What's the Big Idea?

Carlos Lozada -- Setting Priorities for the Afghan War

Network News

X Profile
View More Activity
Sunday, June 7, 2009

When CNAS talks, people listen.

It was no accident that former vice president Dick Cheney chose the American Enterprise Institute as the venue for his full-throated defense last month of the Bush administration's national security policies. In the Bush years, AEI wielded significant influence and helped develop major initiatives on national security, including the surge in Iraq.

In the era of Obama, however, the Center for a New American Security may emerge as Washington's go-to think tank on military affairs. Founded in 2007, CNAS has already filled key posts in the new administration (such as former CNAS president Michele Flournoy, who is now undersecretary of defense for policy), and its top people include John Nagl, who helped draft the Army's counterinsurgency manual, and David Kilcullen, a former adviser to Gen. David H. Petraeus. Now CNAS has completed a 31-page report on Afghanistan and Pakistan, advising Team Obama on how to best meet its goal to "disrupt, dismantle and defeat al-Qaeda in its safe haven in Pakistan and Afghanistan, and to prevent their return to either country in the future."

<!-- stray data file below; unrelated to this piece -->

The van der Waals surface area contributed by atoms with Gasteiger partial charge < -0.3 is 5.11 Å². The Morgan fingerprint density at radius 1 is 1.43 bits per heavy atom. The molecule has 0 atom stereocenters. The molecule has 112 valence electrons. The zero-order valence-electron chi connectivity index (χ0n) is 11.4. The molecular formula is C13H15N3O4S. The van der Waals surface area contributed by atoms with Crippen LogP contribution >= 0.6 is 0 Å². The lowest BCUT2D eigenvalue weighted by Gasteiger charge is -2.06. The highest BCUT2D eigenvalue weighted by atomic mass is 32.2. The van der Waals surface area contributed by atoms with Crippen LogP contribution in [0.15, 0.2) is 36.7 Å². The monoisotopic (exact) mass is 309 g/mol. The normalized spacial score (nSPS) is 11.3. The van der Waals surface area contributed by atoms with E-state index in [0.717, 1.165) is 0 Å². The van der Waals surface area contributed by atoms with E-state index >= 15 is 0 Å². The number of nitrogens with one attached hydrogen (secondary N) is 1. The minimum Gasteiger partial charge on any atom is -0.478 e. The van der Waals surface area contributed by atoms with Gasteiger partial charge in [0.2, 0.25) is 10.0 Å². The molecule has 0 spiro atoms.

In "Triage: The Next Twelve Months in Afghanistan and Pakistan," Andrew Exum, Nathaniel Fick, Ahmed Humayun and Kilcullen say Washington is losing the Af-Pak struggle, and identify four priorities that can help reverse the slide.

In Afghanistan, they say, there are two things the United States and its allies must start doing: protect the population above all else, even at the cost of increased U.S. casualties; and attack corruption in order to restore faith in government. In Pakistan, the authors emphasize two things to stop doing: The drone attacks create a "siege mentality" among civilians and should be scaled back; and funding for the India-obsessed Pakistani military and intelligence services is less useful than supporting the police force, which is "wholly dedicated to protecting the people."

CNAS has elicited some criticism for its heavy emphasis on counterinsurgency doctrine, but its growing clout is undeniable. When the center officially releases "Triage" in a conference on Thursday, the keynote speaker will be none other than Petraeus himself, who as head of Central Command, wields unique power over U.S. actions in the Af-Pak theater.

-- Carlos Lozada


© 2009 The Washington Post Company

Network News

X My Profile
View More Activity